Ben O’Connor must be wondering what the catch is. Fourth in the Tour de France, a seamless start to life at a new team, and a contract through to the end of 2024 with AG2R Citroën – even he would have laughed you out of the room if you’d promised him that 12 months ago.
It’s not that the Australian doesn’t feel worthy of those achievements, rather that he has grown more accustomed to his true potential being blocked by forces beyond his control.
“It seems that for me, in my life in general, something always goes wrong, at the worst moment,” he told Cyclingnews.
The obvious place to start would be the 2018 Giro d’Italia. A 22-year-old O’Connor was making his big breakthrough when he crashed out two days from Milan. It was a sliding doors moment and instead of sealing a top-10 and announcing himself as a future Grand Tour contender, he set about nursing a broken collarbone and struggled through the rest of the season.
Things didn't get any better in 2019.
“In the 2019 Vuelta, I really hated cycling. The first week was really the worst week I’ve had in bike racing," he said. "That was a point where I was like: ‘I think I might stop if the next year doesn’t go well’."
But 2020 started with a bang, and a stage win at the Etoile de Bessèges, which he beamingly describes as the most fun he’s had racing his bike. He was soon brought crashing back down, however, as the pandemic arrived and wiped out any sense of momentum.
There were health problems of his own, too, not to mention the stress of his team, NTT, being on the verge of collapse. He went back to cloud nine with a stage win at the late-season Giro d’Italia, but it didn’t solve all his problems; he only ended up with one firm contract offer to continue his career as a professional cyclist.
It has been a rollercoaster ride and there are arguably few other sports where the fourth-placed athlete at the world’s biggest event can be someone who nearly fell through the cracks entirely just six months previously.
“It’s a little bit bizarre, isn’t it,” O’Connor notes in tentative agreement.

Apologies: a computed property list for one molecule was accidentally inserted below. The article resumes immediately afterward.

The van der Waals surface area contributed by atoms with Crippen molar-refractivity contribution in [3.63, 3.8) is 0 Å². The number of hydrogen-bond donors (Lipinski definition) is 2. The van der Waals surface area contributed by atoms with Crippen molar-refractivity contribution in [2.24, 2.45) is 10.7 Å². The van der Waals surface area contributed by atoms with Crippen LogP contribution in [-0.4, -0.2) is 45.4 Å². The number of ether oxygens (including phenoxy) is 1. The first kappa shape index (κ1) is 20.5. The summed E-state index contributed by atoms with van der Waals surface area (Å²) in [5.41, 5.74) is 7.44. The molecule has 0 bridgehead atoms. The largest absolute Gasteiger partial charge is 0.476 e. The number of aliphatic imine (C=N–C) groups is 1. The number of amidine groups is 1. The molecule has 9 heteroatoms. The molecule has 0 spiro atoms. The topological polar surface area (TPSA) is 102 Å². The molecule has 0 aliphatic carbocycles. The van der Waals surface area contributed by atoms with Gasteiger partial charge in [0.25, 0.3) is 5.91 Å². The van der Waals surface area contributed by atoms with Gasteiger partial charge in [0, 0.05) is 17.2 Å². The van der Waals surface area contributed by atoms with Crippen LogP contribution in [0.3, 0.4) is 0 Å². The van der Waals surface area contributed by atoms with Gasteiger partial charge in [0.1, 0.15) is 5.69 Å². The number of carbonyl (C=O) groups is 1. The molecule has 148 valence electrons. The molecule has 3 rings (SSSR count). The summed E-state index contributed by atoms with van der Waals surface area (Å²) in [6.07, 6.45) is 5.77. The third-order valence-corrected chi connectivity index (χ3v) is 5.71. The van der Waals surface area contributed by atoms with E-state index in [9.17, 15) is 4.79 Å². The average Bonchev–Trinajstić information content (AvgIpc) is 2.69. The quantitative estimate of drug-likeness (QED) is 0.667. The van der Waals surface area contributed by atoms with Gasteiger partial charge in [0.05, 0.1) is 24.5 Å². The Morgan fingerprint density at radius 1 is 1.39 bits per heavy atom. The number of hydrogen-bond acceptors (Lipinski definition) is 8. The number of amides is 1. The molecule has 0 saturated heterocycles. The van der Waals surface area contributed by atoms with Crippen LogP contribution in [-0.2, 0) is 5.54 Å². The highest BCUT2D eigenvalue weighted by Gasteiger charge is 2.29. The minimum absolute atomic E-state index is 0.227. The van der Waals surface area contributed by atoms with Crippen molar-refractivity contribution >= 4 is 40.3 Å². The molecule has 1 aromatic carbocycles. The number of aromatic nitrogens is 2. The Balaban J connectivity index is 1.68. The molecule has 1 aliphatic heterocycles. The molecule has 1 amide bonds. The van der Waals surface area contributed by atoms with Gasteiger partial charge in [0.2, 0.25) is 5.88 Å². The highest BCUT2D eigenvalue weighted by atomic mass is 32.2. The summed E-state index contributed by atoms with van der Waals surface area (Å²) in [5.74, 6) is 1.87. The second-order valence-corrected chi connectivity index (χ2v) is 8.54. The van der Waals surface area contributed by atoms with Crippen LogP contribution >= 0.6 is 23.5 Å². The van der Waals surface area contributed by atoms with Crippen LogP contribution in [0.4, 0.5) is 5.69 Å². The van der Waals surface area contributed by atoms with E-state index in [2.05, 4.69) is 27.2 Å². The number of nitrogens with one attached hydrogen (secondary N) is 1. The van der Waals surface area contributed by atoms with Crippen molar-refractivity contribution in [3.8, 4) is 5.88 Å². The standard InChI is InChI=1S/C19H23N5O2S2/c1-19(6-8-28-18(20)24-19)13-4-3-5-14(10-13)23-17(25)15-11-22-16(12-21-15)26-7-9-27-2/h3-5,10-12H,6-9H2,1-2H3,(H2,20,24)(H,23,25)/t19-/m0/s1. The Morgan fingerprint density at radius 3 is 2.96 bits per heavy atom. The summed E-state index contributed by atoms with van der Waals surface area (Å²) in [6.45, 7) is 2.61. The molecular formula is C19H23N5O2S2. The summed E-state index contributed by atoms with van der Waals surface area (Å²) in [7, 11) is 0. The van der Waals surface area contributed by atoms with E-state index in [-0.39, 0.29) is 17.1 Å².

“I always felt hard done by that the last part of 2020 was so stressful. I never had consistency but it’s not like I never win any races. I found it bizarre that no one was very interested, but I guess that’s the cycling world, people see you differently to how you see yourself.
“I would be pretty unhappy with the idea of falling down the hole, that’s not how it should be. I don’t mind if you get really good and then you fall, but to have potential and never have the chance to meet it…”
Even if he was only handed one lifeline, it turned out that one was all he needed to get his career back on track.
AG2R Citroën seemed like an odd fit at the time. This was an overwhelmingly French team who were just pivoting away from stage races and towards the Classics. What’s more, O’Connor was only given a modest one-year contract. It seemed a bit like a short-term, low-cost, low-risk roster-filler.
However, things clicked immediately and, just five months in, he was signed up through 2024.
“I didn’t envisage so quickly re-signing for multiple years, but I’m so happy I did,” O’Connor said.
“I found that pillar of trust with this group. I never expected to find so much security so quickly, especially with a French team. Even in my first races, my French wasn’t great but they were so welcoming.
“They took me in and gave me a chance. They had been interested for a while, they spoke to me in 2018 as well, so that was a big thing. I could have waited [for another team] but if there’s a team that has shown interest and gives you a great chance, it’s almost rude not to take it, like, ‘who do you think you are?’ That’s why it’s so cool, because it’s like payback, being able to repay them for giving me that chance.”
O’Connor started his AG2R career with 16th at Tour de la Provence, fifth at Tour du Var, 12th at Paris-Nice, and 23rd at Itzulia Basque Country, but the highlight was the Tour de Romandie, where he was second on the big summit finish and sixth overall in a stacked WorldTour field. He signed his new contract soon after and went on to place fourth at the Mont Ventoux Challenge and eighth at the Critérium du Dauphiné before taking to the start of his first Tour de France in Brest.
Ironically, while his fourth-place finish in Paris added newfound stability to his career, the 21 stages themselves were another rollercoaster.
He must have felt a sense of déjà-vu when he came crashing down in both of those opening-day pile-ups, but he clung on and ended the first week as a stage winner and second overall, enjoying a dream solo victory from the breakaway in Tignes on stage 9. There was sudden danger as he began to crack in the heat on Mont Ventoux but he rescued the situation and went on to produce a solid final week to seal fourth overall.
“It feels a bit silly now to think I did that,” he said. “When you actually reflect on it, it becomes a little more real, but it still seems ridiculous. It’s just not what you ever thought would happen, especially in your first Tour.”